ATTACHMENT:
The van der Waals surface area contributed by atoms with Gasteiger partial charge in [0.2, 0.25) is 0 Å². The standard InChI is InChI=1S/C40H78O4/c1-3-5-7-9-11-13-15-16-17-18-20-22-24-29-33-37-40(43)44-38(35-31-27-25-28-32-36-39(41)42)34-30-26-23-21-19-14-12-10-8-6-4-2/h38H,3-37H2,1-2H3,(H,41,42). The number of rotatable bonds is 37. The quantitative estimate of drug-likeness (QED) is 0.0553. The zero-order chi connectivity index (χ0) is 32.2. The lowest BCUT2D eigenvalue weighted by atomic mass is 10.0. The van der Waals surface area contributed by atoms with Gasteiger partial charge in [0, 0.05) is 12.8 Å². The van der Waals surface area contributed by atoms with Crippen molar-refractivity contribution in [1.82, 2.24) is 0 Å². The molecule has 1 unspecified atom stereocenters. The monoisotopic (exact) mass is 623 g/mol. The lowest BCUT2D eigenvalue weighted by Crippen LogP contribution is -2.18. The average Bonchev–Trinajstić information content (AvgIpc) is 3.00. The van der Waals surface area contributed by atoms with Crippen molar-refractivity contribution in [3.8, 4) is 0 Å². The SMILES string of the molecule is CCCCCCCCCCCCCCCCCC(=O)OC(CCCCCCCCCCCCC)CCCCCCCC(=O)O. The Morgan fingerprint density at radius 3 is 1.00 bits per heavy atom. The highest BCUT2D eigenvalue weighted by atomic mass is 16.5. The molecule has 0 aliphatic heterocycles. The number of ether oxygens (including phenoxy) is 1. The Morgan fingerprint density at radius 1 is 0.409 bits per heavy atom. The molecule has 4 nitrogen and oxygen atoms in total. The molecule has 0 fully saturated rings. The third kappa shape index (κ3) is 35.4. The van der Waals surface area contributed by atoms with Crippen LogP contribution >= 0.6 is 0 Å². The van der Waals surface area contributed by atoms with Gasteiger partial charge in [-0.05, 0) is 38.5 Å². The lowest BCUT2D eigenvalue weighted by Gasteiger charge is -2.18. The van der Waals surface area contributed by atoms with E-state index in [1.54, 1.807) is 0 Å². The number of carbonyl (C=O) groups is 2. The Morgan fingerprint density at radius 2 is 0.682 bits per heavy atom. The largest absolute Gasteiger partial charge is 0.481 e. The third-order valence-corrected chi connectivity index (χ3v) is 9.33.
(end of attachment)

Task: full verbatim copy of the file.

The van der Waals surface area contributed by atoms with Gasteiger partial charge in [0.2, 0.25) is 0 Å². The standard InChI is InChI=1S/C40H78O4/c1-3-5-7-9-11-13-15-16-17-18-20-22-24-29-33-37-40(43)44-38(35-31-27-25-28-32-36-39(41)42)34-30-26-23-21-19-14-12-10-8-6-4-2/h38H,3-37H2,1-2H3,(H,41,42). The number of rotatable bonds is 37. The quantitative estimate of drug-likeness (QED) is 0.0553. The zero-order chi connectivity index (χ0) is 32.2. The lowest BCUT2D eigenvalue weighted by atomic mass is 10.0. The van der Waals surface area contributed by atoms with Gasteiger partial charge in [0, 0.05) is 12.8 Å². The van der Waals surface area contributed by atoms with Crippen molar-refractivity contribution in [1.82, 2.24) is 0 Å². The molecule has 1 unspecified atom stereocenters. The monoisotopic (exact) mass is 623 g/mol. The lowest BCUT2D eigenvalue weighted by Crippen LogP contribution is -2.18. The average Bonchev–Trinajstić information content (AvgIpc) is 3.00. The van der Waals surface area contributed by atoms with Crippen molar-refractivity contribution in [3.8, 4) is 0 Å². The SMILES string of the molecule is CCCCCCCCCCCCCCCCCC(=O)OC(CCCCCCCCCCCCC)CCCCCCCC(=O)O. The Morgan fingerprint density at radius 3 is 1.00 bits per heavy atom. The highest BCUT2D eigenvalue weighted by atomic mass is 16.5. The molecule has 0 aliphatic heterocycles. The number of ether oxygens (including phenoxy) is 1. The Morgan fingerprint density at radius 1 is 0.409 bits per heavy atom. The molecule has 4 nitrogen and oxygen atoms in total. The molecule has 0 fully saturated rings. The third kappa shape index (κ3) is 35.4. The van der Waals surface area contributed by atoms with Crippen LogP contribution >= 0.6 is 0 Å². The van der Waals surface area contributed by atoms with Gasteiger partial charge in [-0.05, 0) is 38.5 Å². The lowest BCUT2D eigenvalue weighted by Gasteiger charge is -2.18. The van der Waals surface area contributed by atoms with E-state index in [1.54, 1.807) is 0 Å². The number of carbonyl (C=O) groups is 2. The Morgan fingerprint density at radius 2 is 0.682 bits per heavy atom. The largest absolute Gasteiger partial charge is 0.481 e. The third-order valence-corrected chi connectivity index (χ3v) is 9.33.